The dinner was also attended by the CEO of COSBOA (Mr Peter Strong) and the Chair of the COSBOA Board (Mark McKenzie) who were hosted by the BCA, in recognition of a growing collaboration between BCA and COSBOA on issues of mutual interest for all businesses in Australia.

The Prime Minister (the Hon. Scott Morrison) and the Minister for Small and Family Business Minister (The Hon. Michaelia Cash) jointly announced four key measures targeting the issue of late payments in Australia, namely:

  • Introducing a compulsory reporting framework that will require all businesses with a turnover of $100M or more, to report payment practices to small business on an annual basis
  • Further reducing payment times by Federal Government Agencies (for invoices under $1M) – from the current 30 days to 20 days by 1 July 2019
  • Requiring large businesses (i.e. more than $100M turnover) entering government contracts to commit to paying SME suppliers within 20 days of receipt of invoice
  • Encouraging all State/Territory Governments to follow the Australian Government and the NSW Government in introducing payment time policies of 20 days or less, with the issue to be listed for discussion at a meeting of the Coalition of Australian Governments (COAG) in Adelaide on 12 December 2018

In addition, the Prime Minister announced that the Australian Government would seek to increase the proportion of government contracts (for contracts up to $20M) awarded to small business- from the current 10% to 35% from 1 July 2019.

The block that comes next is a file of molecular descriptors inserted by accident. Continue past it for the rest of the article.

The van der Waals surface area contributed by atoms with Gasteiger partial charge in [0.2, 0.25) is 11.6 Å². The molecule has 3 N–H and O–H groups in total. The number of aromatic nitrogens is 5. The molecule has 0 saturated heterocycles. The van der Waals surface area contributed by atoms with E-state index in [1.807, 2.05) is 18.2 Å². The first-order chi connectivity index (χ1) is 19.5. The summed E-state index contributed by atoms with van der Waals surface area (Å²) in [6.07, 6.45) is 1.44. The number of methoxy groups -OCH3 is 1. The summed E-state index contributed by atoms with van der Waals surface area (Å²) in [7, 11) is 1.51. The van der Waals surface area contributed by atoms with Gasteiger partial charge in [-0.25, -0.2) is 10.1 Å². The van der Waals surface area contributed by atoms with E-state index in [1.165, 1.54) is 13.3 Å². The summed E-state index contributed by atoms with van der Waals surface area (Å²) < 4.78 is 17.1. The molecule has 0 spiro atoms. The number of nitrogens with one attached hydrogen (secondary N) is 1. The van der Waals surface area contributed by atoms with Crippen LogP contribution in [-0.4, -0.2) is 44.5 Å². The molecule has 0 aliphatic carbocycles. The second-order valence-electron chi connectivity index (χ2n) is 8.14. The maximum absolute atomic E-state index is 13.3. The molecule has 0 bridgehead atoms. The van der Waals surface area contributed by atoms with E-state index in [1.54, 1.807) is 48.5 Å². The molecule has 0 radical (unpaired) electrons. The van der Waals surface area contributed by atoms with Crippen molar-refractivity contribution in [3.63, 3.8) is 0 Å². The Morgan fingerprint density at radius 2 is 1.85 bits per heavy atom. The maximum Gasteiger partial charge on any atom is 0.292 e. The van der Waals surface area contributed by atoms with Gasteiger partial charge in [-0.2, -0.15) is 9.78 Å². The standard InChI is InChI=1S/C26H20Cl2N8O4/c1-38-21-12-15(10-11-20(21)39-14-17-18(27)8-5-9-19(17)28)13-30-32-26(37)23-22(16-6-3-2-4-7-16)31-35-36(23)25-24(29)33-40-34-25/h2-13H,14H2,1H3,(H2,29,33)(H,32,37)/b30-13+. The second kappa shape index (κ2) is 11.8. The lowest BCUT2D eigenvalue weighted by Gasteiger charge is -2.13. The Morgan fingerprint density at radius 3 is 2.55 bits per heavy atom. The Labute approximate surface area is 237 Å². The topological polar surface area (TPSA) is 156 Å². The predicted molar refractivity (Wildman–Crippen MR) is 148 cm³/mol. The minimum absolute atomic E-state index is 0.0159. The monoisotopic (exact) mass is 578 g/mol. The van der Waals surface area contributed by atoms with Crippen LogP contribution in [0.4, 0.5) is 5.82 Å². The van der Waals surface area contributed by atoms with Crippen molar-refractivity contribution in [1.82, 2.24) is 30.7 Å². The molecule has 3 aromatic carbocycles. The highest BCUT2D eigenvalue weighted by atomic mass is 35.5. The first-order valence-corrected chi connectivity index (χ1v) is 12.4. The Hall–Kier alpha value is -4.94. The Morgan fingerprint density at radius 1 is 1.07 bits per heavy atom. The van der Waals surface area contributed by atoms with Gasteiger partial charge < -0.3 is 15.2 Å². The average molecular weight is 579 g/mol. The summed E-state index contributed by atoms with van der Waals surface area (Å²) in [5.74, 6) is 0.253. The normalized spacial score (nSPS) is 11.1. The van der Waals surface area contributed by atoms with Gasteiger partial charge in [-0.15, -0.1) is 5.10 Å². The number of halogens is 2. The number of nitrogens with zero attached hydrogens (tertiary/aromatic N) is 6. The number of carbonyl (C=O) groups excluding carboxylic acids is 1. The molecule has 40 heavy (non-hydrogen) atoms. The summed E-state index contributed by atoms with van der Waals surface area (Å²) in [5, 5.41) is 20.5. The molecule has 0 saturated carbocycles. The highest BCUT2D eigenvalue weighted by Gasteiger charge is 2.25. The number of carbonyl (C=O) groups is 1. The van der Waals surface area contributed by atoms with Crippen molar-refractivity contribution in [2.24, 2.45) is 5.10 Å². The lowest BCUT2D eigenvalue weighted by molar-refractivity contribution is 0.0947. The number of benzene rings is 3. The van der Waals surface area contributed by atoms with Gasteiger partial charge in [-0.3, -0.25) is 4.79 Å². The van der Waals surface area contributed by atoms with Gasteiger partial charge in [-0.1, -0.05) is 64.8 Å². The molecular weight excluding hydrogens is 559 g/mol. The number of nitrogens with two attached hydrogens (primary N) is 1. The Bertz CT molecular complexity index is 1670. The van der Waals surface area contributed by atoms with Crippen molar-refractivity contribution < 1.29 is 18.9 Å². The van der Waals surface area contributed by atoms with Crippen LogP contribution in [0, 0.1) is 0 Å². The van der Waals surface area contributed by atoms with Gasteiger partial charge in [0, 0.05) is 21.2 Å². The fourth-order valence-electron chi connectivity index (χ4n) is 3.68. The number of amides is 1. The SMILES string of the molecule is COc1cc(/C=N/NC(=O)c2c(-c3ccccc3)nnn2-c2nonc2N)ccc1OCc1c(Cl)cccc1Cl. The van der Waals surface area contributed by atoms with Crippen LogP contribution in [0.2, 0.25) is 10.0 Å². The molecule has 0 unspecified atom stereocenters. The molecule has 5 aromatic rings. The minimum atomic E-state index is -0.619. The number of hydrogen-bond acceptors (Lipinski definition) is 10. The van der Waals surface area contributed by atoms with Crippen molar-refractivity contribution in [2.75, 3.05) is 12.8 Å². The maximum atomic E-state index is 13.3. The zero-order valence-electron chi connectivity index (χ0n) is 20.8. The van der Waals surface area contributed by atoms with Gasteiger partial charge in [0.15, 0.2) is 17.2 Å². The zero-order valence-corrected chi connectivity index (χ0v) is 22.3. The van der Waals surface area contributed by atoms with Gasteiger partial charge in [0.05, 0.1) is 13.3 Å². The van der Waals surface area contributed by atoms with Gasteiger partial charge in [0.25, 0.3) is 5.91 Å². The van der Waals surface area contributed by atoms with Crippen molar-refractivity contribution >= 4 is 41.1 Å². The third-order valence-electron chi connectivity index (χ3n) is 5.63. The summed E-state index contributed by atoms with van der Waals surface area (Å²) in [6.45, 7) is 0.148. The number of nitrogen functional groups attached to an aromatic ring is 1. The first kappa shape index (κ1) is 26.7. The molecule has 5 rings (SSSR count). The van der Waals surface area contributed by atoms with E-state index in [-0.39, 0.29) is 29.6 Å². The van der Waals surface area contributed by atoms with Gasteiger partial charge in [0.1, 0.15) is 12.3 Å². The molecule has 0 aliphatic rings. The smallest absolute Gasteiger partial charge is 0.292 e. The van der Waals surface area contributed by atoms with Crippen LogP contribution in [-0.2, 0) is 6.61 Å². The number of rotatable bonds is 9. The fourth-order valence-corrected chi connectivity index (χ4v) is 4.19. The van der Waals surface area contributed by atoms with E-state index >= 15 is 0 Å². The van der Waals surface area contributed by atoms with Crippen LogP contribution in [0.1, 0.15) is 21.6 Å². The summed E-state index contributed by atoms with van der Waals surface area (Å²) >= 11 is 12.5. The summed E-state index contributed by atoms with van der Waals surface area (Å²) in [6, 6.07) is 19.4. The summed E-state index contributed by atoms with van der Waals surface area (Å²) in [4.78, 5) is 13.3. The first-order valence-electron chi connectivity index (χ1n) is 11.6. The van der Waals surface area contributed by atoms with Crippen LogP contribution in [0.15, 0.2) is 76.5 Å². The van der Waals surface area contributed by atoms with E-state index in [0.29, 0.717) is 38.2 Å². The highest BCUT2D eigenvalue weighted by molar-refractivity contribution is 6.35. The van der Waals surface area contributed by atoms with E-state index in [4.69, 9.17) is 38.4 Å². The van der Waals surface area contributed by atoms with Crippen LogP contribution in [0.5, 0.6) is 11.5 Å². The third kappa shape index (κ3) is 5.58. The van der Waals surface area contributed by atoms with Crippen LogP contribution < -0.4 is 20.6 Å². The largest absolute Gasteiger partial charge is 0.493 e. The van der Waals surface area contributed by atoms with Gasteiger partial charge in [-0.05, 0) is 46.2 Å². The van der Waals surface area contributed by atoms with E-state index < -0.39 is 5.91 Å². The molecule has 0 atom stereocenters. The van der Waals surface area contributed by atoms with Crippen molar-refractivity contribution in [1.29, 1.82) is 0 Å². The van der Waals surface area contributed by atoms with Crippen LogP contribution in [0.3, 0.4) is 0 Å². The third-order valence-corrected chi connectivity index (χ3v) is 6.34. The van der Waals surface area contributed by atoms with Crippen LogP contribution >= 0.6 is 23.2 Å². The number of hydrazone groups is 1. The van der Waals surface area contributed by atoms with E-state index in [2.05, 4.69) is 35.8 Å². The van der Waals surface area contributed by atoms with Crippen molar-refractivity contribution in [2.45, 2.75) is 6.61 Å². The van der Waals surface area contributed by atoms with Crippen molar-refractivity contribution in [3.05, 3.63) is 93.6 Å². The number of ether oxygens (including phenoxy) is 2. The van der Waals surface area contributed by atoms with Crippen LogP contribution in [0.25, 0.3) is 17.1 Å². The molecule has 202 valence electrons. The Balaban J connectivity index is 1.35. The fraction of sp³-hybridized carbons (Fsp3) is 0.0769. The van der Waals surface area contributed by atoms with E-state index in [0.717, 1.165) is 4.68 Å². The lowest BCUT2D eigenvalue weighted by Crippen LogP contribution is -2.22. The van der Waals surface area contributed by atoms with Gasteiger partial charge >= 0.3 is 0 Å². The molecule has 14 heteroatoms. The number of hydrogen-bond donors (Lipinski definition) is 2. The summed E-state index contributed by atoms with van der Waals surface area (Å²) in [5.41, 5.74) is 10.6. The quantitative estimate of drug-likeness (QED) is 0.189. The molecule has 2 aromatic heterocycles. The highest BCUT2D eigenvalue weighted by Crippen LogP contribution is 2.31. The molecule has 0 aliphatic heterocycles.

“We have listened, and we heard loud and clear from small business owners around Australia, and we are taking action to ensure small business is not be used as a bank”, the Prime Minister said.

Peter Strong (CEO, COSBOA) and Mark McKenzie (Chair, COSBOA and CEO, ACAPMA) joined the Prime Minister of Australia, the Hon. Scott Morrison MP, for his announcement at the BCA’s 2018 Annual Dinner


Peter Strong (CEO, COSBOA) and Mark McKenzie (Chair COSBOA and ACAPMA CEO) joined the Prime Minister of Australia, the Hon. Scott Morrison MP, for his announcement at the BCA’s 2018 Annual Dinner

The CEO of the Council of Small Business Organisations of Australia warmly welcomed the Prime Minister’s announcement.

“These measures will significantly increase the pressure on large organisations (both corporate and government) to pay invoices on time. And that is great news for Australia’s 2M small business owners and the 4.5M other Australians that they employ”, said Peter Strong.

Meanwhile, the Kate Carnell and her team at the ASFBEO have embarked on the 2018 Review of Late Payment times in Australia and are encouraging small and family owned business to report their experiences.

The work of the Ombudsman in this area has been instrumental in getting string action on late payment practices in this country and it is vital that we support their continued efforts on this issue by participating in this next review, said ACAPMA CEO Mark McKenzie

ACAPMA members are strongly encouraged to participate in the 2018 Review by visiting and completing the 5-minute survey.